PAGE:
Acting as a national inter- and transdisciplinary network, the forum promotes knowledge and discourse about landscape and landscape-changing processes. It advocates sustainable design, development and safety concepts. The forum focuses on the Alps as well as parks and protected areas.more

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Climate Protection and Landscape

FoLAP Kernthema: Klimaschutz und Landschaft
Image: Hansjakob Fehr, 1kilo

What impact are measures related to climate change having on Switzerland's landscapes – and also globally? To date, there has been virtually no discussion about the landscape relevance of comprehensive decarbonisation. What price, in terms of landscape, is society prepared to pay (for example) for sink strategies and the production or storage of renewable energies? This question must be introduced into political discussion before far-reaching changes to the landscape are planned and implemented.

Both the fight against climate change and the adaptation to it are likely to bring about profound changes to our current social and economic system – and are equally likely to reshape the landscape. Our country, which also bears great international responsibility with its above-average CO2 emissions, has committed to reducing climate-impacting gases to net zero CO2 equivalence by ratifying the Paris Climate Agreement. At the same time, adaptation strategies should be developed to withstand the increase in extreme events such as heatwaves and storms.

'Decarbonisation!' This is the imperative for switching society and the economy over from fossil fuels to electricity originating from renewable energy sources. A significant overall reduction in energy consumption is also essential, given that it will hardly be possible to replace oil, gas and coal with electrical energy on a one-to-one basis.

The expansion of renewable energy will not be possible without major interventions in the landscape. Viable hydropower reserves are largely exhausted, and photovoltaics, which are said to have great potential, require extensive space for the solar panels. Like wind turbines, they may significantly change the appearance of previously undeveloped landscapes, thus meeting with resistance from society in many places. Solutions will also have to be developed for energy storage, which, depending on the technology used, also entails impacts on the landscape.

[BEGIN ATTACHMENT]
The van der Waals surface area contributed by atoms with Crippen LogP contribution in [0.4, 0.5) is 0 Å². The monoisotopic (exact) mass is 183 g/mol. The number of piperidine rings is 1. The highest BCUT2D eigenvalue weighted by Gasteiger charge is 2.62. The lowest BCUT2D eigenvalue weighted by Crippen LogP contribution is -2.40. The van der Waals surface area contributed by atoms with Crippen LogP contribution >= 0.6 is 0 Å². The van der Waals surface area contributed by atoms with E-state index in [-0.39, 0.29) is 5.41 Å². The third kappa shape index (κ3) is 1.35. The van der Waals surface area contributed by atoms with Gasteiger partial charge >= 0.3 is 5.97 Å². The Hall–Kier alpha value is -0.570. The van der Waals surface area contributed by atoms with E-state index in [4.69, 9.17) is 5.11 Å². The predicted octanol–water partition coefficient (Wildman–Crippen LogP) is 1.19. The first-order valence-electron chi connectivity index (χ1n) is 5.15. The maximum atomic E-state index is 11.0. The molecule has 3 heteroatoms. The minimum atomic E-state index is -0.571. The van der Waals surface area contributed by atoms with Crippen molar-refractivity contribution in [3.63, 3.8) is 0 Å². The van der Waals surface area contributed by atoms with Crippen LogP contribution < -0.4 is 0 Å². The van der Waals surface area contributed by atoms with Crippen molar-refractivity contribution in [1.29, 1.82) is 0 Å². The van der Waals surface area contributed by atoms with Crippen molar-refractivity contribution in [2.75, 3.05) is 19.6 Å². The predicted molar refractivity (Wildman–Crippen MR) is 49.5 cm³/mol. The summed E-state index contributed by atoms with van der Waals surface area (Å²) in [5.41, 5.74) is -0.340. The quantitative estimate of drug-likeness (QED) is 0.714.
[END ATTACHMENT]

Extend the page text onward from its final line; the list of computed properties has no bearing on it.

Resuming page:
The production of meat, milk and cheese releases large volumes of methane which is detrimental to the climate, so there is an urgent need to reduce livestock numbers or at least switch to other livestock species. This would have substantial effects on the landscape, as would climate-friendly cultivation methods and the strengthening of a regional circular economy.

Technology, for its part, has the means available to retrieve carbon from the atmosphere and store it. Another aim is to develop natural climate sinks such as wetlands or, in the case of forests, to preserve and reforest them.

More frequent extreme weather events are to be expected as a consequence of climate change. Additional protective structures will have to shield buildings and infrastructure against damage caused by landslides, debris flows, floods and other natural hazards. It may even be necessary to abandon residential buildings in particularly exposed locations. Protecting the climate and adapting to its changes will leave clear traces behind in the landscape.

Urban landscapes will also have to adjust to climate change. Green spaces and bodies of water will play an important role here in cooling urban heat islands. The appearance of buildings will also change if they increasingly produce their own electricity and store heat themselves.

From FoLAP's perspective, great attention should be paid to foreseeable goal conflicts between the expansion of renewable energy sources and new wilderness strategies that aim to leave open spaces for nature. The landscape and ecological costs should also be weighed up against the energy policy benefits. Furthermore, it is necessary to investigate the extent to which increased energy efficiency and/or economical energy usage (sufficiency) can help to preserve valuable natural and cultural landscapes.

The contribution that landscape can make to overcoming the climate crisis should also be considered. One question that arises is, How should the development of settlements be controlled so that they are better able to cope with the climate crisis? The importance of the landscape and/or its elements in their role as CO2 sinks should also be examined.

Likewise, FoLAP identifies the need for research regarding existing and future spatial development and landscape policy instruments. For example: what does 'net zero regional' mean, and what is needed for a region to achieve net zero? Would it be possible to develop climatic regions as regional policy pilot projects, and would nature parks be suitable for this purpose? Are the available instruments of landscape policy actually used to meet the challenges of climate change – or do new elements need to be added to the landscape policy toolbox?